ID:194569
 

Question for the DragonSnot crew. Have you experimented with using flick() to handle the flow rather than rapidly updating the icon state? The dissadvantage is that you might have to fudge the timing, since you won't know exactly when the flick will finish from the user's point of view (and it may even be very slightly different to different people).

The advantage is that the flow would be driven on the client-side--avoiding a big stream of rapid icon state changes. I could be wrong, but I think this could noticably improve the responsiveness of the game.

I haven't thought about the specifics too carefully, so perhaps you have already discovered the flaw in this approach. Roughly speaking, I think you would start the flow flick(), set the icon_state to "full", and sleep until the flick should be finished. Unless I am overlooking something, that should produce the same effect with a lot less network data.

--Dan
On 10/20/00 6:52 pm Dan wrote:
Question for the DragonSnot crew. Have you experimented with using flick() to handle the flow rather than rapidly updating the icon state? The dissadvantage is that you might have to fudge the timing, since you won't know exactly when the flick will finish from the user's point of view (and it may even be very slightly different to different people).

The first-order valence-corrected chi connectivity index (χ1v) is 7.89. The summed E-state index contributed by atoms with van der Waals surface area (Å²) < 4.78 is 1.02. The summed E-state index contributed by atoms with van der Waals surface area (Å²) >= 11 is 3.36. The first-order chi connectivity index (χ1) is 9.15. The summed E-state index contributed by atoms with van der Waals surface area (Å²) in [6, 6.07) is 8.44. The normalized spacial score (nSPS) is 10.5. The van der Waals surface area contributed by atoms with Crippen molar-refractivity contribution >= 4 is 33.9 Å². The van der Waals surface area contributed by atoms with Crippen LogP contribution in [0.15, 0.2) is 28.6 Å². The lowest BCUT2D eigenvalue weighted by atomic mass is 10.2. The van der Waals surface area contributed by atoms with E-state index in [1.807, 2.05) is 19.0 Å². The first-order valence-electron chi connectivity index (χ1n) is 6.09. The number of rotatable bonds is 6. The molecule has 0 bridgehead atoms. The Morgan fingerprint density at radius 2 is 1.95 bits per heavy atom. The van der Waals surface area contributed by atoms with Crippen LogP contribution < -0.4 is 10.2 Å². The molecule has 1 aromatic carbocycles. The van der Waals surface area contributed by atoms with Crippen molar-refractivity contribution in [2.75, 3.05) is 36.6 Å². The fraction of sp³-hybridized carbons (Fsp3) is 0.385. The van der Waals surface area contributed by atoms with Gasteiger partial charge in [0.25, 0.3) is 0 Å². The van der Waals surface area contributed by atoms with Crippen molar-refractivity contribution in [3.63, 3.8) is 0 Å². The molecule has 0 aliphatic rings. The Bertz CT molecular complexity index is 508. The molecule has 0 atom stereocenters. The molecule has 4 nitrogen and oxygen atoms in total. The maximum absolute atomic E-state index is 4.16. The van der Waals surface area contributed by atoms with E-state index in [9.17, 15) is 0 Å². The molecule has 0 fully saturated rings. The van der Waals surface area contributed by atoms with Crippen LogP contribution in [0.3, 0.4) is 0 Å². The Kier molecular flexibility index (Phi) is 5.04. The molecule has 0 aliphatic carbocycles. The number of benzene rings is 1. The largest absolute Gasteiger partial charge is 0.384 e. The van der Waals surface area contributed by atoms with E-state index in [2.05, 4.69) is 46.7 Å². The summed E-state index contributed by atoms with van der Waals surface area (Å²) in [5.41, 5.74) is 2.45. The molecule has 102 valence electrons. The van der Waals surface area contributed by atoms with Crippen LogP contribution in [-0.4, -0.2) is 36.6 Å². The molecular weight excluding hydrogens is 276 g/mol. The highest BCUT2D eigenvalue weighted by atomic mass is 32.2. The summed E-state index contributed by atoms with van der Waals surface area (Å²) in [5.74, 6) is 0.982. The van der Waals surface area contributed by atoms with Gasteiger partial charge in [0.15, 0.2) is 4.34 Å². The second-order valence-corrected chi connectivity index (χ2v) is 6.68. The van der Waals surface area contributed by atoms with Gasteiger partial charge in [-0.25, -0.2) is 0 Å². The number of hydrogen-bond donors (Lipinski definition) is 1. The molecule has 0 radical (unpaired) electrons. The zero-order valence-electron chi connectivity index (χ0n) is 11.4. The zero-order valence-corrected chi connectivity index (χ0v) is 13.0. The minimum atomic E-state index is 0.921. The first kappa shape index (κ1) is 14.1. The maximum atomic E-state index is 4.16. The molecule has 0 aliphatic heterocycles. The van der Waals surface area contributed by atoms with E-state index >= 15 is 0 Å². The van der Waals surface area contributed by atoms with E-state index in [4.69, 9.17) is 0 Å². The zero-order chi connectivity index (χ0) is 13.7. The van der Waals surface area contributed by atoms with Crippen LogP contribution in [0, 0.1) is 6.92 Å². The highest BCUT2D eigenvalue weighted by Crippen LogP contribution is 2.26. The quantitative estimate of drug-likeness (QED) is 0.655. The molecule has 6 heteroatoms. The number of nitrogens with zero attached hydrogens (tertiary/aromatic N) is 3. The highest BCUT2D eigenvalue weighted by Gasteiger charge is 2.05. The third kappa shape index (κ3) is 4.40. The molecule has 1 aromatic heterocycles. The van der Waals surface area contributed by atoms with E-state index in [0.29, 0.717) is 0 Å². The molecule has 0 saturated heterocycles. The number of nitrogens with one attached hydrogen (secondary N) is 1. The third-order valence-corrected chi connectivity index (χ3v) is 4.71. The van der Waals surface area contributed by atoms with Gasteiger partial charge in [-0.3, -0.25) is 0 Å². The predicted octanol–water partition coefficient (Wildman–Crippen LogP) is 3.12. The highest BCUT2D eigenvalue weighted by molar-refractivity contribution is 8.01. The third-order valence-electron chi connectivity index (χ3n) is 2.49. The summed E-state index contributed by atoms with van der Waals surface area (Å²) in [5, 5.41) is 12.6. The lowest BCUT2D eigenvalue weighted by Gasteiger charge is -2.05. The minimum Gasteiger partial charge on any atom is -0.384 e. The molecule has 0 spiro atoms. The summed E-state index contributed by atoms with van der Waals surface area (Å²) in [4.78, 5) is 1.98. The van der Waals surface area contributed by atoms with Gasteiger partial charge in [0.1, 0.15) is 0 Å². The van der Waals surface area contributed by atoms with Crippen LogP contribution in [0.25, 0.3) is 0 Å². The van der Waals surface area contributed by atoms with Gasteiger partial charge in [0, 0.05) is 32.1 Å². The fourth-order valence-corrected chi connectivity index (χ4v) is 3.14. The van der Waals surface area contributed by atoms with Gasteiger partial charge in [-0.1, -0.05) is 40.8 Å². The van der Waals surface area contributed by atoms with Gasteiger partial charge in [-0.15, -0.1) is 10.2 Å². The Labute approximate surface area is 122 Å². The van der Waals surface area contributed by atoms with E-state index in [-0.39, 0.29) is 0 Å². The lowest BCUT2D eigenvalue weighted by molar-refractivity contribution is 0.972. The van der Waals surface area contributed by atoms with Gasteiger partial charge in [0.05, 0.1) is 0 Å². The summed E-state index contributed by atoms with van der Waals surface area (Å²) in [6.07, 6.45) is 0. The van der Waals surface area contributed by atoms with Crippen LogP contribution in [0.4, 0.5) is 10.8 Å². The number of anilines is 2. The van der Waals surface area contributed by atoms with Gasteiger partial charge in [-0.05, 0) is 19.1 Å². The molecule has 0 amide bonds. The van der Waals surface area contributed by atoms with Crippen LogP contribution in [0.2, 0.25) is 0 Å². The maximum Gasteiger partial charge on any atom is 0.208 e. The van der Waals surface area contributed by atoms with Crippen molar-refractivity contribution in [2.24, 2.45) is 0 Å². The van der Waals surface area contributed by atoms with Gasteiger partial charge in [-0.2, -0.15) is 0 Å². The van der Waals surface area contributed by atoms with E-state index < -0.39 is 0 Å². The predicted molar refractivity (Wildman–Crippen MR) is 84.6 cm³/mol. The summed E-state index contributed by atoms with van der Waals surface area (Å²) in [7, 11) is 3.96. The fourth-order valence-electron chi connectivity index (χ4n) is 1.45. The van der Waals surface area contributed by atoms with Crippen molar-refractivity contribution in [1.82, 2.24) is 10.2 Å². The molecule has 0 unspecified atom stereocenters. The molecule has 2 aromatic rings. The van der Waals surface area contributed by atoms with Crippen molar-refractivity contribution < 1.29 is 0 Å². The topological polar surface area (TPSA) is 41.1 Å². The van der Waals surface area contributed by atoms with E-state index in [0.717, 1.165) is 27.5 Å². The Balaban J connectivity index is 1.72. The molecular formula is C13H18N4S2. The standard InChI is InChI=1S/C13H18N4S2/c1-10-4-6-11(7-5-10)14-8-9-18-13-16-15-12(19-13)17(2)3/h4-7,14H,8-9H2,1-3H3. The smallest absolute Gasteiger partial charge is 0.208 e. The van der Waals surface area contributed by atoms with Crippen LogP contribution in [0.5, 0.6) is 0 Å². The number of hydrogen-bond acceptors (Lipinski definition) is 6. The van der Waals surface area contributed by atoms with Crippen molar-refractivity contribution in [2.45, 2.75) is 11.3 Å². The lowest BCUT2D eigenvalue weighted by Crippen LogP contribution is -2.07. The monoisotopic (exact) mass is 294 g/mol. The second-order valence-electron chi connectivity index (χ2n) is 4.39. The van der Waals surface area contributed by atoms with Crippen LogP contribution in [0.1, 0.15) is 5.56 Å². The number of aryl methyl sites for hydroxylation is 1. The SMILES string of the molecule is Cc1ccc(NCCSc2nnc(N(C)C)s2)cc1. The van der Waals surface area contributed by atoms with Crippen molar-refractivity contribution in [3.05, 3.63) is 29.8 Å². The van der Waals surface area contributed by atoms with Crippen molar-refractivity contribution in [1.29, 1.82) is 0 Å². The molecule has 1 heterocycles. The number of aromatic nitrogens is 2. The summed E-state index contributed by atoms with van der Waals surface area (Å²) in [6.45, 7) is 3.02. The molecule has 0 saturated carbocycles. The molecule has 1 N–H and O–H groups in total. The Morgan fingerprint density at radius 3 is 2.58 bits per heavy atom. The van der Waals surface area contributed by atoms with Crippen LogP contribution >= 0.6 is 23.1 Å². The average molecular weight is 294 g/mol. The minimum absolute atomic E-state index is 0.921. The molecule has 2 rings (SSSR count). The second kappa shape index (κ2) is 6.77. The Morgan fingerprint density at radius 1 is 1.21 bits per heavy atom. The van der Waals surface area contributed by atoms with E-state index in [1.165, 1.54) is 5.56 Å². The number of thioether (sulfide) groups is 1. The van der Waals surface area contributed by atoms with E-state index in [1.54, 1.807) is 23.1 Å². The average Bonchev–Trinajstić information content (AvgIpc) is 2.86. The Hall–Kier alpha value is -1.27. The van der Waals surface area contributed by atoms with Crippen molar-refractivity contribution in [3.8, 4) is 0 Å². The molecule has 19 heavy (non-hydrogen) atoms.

I'm not on the DragonSnot crew, but I believe I know the answer to this one: Deadron needs to be able to control the flow timing because the game speeds up from level to level (and sometimes inside a level). The best way to do this I believe would be to have control over the delay property for icons-- Deadron in fact wanted to do it this way but alas I informed him that this was not accessible at the time, and suggested the current alternative. Here's that conversation.

Your suggestion, however, brings about a possibly simple feature request that would solve this problem without having to add new functions or types. What if flick() could take a delay argument (defaults to delay of icon) that could be used to control the timing of the movie? This would also be handy for flicking a pixmap for a finite time; it currently just pops in a black square I believe. If my math is correct it would reduce the network overhead by a factor of num_icon_states/2, which would probably improve things, especially at the super-speedy levels.

Or if adding new properties is acceptable (and I always foible over our stance on this!), than Deadron's original proposal of icon_delay would also do the trick I suppose. It, like icon_state, will probably move into the wayside of backwards-compatiblity routines if we ever have a specific 'icon' type, which will classify these properties more cleanly.

Of course in either of these cases Deadron will have to move around all of his icons just to test this, so he might get pissed at me! Anything for progress.
In response to Tom H. (#1)
On 10/20/00 9:45 pm Tom H. wrote:
I'm not on the DragonSnot crew, but I believe I know the answer to this one: Deadron needs to be able to control the flow timing because the game speeds up from level to level (and sometimes inside a level).